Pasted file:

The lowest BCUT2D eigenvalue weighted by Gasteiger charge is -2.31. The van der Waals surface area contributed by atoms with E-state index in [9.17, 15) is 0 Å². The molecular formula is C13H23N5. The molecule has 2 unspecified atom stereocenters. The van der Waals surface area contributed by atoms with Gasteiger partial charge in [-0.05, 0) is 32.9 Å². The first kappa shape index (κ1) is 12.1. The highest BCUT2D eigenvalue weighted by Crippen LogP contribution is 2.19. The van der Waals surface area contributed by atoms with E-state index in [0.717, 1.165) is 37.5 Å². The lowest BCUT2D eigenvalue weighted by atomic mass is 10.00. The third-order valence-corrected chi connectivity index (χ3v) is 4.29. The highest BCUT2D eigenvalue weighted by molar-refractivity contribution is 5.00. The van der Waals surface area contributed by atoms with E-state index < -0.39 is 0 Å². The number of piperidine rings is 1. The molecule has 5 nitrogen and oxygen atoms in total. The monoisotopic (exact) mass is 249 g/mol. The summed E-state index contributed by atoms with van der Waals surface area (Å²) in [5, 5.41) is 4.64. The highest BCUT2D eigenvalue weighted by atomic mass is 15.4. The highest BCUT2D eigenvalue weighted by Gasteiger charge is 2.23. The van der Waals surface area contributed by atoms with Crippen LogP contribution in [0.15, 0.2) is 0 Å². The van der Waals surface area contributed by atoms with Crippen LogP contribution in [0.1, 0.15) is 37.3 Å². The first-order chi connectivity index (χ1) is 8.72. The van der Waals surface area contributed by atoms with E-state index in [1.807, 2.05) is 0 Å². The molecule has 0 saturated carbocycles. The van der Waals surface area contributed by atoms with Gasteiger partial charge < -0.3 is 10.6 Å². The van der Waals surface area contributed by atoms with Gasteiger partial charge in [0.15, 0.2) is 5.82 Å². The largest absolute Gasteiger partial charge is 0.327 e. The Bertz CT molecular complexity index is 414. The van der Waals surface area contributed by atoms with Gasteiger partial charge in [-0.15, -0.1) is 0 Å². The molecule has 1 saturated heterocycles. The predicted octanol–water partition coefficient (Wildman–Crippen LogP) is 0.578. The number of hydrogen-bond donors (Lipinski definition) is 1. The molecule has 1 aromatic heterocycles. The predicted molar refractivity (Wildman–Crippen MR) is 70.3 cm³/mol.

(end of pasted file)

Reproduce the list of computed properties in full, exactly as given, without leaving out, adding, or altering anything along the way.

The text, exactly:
The lowest BCUT2D eigenvalue weighted by Gasteiger charge is -2.31. The van der Waals surface area contributed by atoms with E-state index in [9.17, 15) is 0 Å². The molecular formula is C13H23N5. The molecule has 2 unspecified atom stereocenters. The van der Waals surface area contributed by atoms with Gasteiger partial charge in [-0.05, 0) is 32.9 Å². The first kappa shape index (κ1) is 12.1. The highest BCUT2D eigenvalue weighted by Crippen LogP contribution is 2.19. The van der Waals surface area contributed by atoms with E-state index in [0.717, 1.165) is 37.5 Å². The lowest BCUT2D eigenvalue weighted by atomic mass is 10.00. The third-order valence-corrected chi connectivity index (χ3v) is 4.29. The highest BCUT2D eigenvalue weighted by molar-refractivity contribution is 5.00. The van der Waals surface area contributed by atoms with E-state index < -0.39 is 0 Å². The number of piperidine rings is 1. The molecule has 5 nitrogen and oxygen atoms in total. The monoisotopic (exact) mass is 249 g/mol. The summed E-state index contributed by atoms with van der Waals surface area (Å²) in [5, 5.41) is 4.64. The highest BCUT2D eigenvalue weighted by atomic mass is 15.4. The highest BCUT2D eigenvalue weighted by Gasteiger charge is 2.23. The van der Waals surface area contributed by atoms with Crippen LogP contribution in [0.15, 0.2) is 0 Å². The van der Waals surface area contributed by atoms with Crippen LogP contribution in [0.1, 0.15) is 37.3 Å². The first-order chi connectivity index (χ1) is 8.72. The van der Waals surface area contributed by atoms with E-state index in [1.807, 2.05) is 0 Å². The molecule has 0 saturated carbocycles. The van der Waals surface area contributed by atoms with Gasteiger partial charge < -0.3 is 10.6 Å². The van der Waals surface area contributed by atoms with Gasteiger partial charge in [0.15, 0.2) is 5.82 Å². The largest absolute Gasteiger partial charge is 0.327 e. The Bertz CT molecular complexity index is 414. The van der Waals surface area contributed by atoms with Gasteiger partial charge in [-0.15, -0.1) is 0 Å². The molecule has 1 saturated heterocycles. The predicted octanol–water partition coefficient (Wildman–Crippen LogP) is 0.578. The number of hydrogen-bond donors (Lipinski definition) is 1. The molecule has 1 aromatic heterocycles. The predicted molar refractivity (Wildman–Crippen MR) is 70.3 cm³/mol.